Since Knewton is integrated into different learning applications aimed at different age groups, we wanted to see whether spamming rates vary by grade level, but users working on elementary school materials (most of them, presumably, elementary school students) and users of college coursework answered unexpectedly quickly at about the same rate. We also looked at whether students were more likely to spam on certain days of the week, but we didn’t see a Friday effect with spamming like we do with performance.

In addition, we examined whether different types of questions affected how likely students were to spam a particular question. The Knewton open platform, for example has some questions that are multiple choice questions and others that require students to type in an answer. Working interactions were almost evenly split between free response and multiple choice, but spamming occurred disproportionately on free response questions. It turns out that students were roughly three times as likely to spam on free-response questions.

Understanding this kind of spamming behavior augments our sense of what keeps each individual student engaged and, more broadly, contributes to our understanding of how students interact with learning applications. Knowing whether students are working productively enables Knewton and its partners to make better applications that help students remain in a learning flow and help spamming students get back on track.

]]>Further analysis shows that Knewton-powered adaptive assignments for struggling students narrow the gap between them and high-performing students on subsequent assignments. Closing this gap is one of the biggest challenges instructors can face in the classroom.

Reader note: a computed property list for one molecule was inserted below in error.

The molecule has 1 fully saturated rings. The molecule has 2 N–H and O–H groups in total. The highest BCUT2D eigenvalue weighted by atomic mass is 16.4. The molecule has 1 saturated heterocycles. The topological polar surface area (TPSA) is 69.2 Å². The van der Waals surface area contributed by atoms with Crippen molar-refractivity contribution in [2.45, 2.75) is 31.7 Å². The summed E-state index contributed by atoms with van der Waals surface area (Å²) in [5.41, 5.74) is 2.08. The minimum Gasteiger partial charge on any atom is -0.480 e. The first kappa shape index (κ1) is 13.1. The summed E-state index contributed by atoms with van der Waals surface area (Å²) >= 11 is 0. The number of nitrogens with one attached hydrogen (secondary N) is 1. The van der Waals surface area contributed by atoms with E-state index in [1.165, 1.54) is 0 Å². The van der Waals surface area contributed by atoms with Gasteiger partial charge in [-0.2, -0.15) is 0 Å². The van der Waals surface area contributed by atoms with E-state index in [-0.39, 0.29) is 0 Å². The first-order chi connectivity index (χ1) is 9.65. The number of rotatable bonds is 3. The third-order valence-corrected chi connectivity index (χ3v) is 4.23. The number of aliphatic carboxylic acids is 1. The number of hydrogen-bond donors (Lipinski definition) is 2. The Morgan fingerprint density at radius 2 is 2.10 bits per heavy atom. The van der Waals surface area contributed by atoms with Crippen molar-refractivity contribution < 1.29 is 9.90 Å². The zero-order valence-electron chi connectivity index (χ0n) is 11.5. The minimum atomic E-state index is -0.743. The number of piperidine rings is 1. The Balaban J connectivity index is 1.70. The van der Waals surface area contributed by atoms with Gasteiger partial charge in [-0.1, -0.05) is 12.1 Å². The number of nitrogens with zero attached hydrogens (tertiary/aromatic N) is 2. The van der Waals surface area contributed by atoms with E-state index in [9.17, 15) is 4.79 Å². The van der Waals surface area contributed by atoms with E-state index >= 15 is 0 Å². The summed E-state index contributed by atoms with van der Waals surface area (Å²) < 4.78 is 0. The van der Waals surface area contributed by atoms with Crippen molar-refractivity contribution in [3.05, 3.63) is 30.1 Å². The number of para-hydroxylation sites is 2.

In “Reducing the Gap: How Adaptive Follow-Ups Help Struggling Students,” Hillary Green-Lerman and Kevin Wilson of Knewton looked at 48,202 students who used an online homework tool for college-level science textbooks in the spring of 2014. Beyond ordinary homework assignments, students who didn’t show mastery of the concepts they were learning received adaptive follow-up assignments powered by Knewton. These adaptive assignments present a personalized sequence of questions designed to address each student’s individual strengths and weaknesses.

Our research team found that students who were assigned an adaptive follow-up after struggling on a first assignment showed improvements of between four and 12 percentage points on subsequent assignments relative to their classmates who did not have adaptive follow-up assignments.

Students with a lower score will have more room to improve than high-performing ones. So Green-Lerman and Wilson corrected for initial differences in grade distributions between the higher- and lower-performing students. When taking this correction into account, they still see an average improvement of three points, and as much as eight points:

The online homework tool discussed in this study makes use of only a small portion of what Knewton can do to improve learning outcomes. Knewton’s research team continues to validate the efficacy of adaptive learning, and plans to continue to share its findings.

To read the full study, sign up below to download “Reducing the Gap.”

Santillana has named the product A2O, a play on the concept of *aprendizaje líquido*, or liquid learning: the idea that students can flow through their lessons in their own way. A2O adapts in real-time to address each student’s needs and helps teachers see exactly where students need support. Analytics give teachers unprecedented visibility into the learning process.

Teachers participating in the pilot over the next six months will be incorporating A2O into their algebra curriculum. Students will use A2O in the classroom and at home. The pilot covers four to six weeks of secondary-level algebra, and Santillana hopes to expand to other topics in math and other subjects.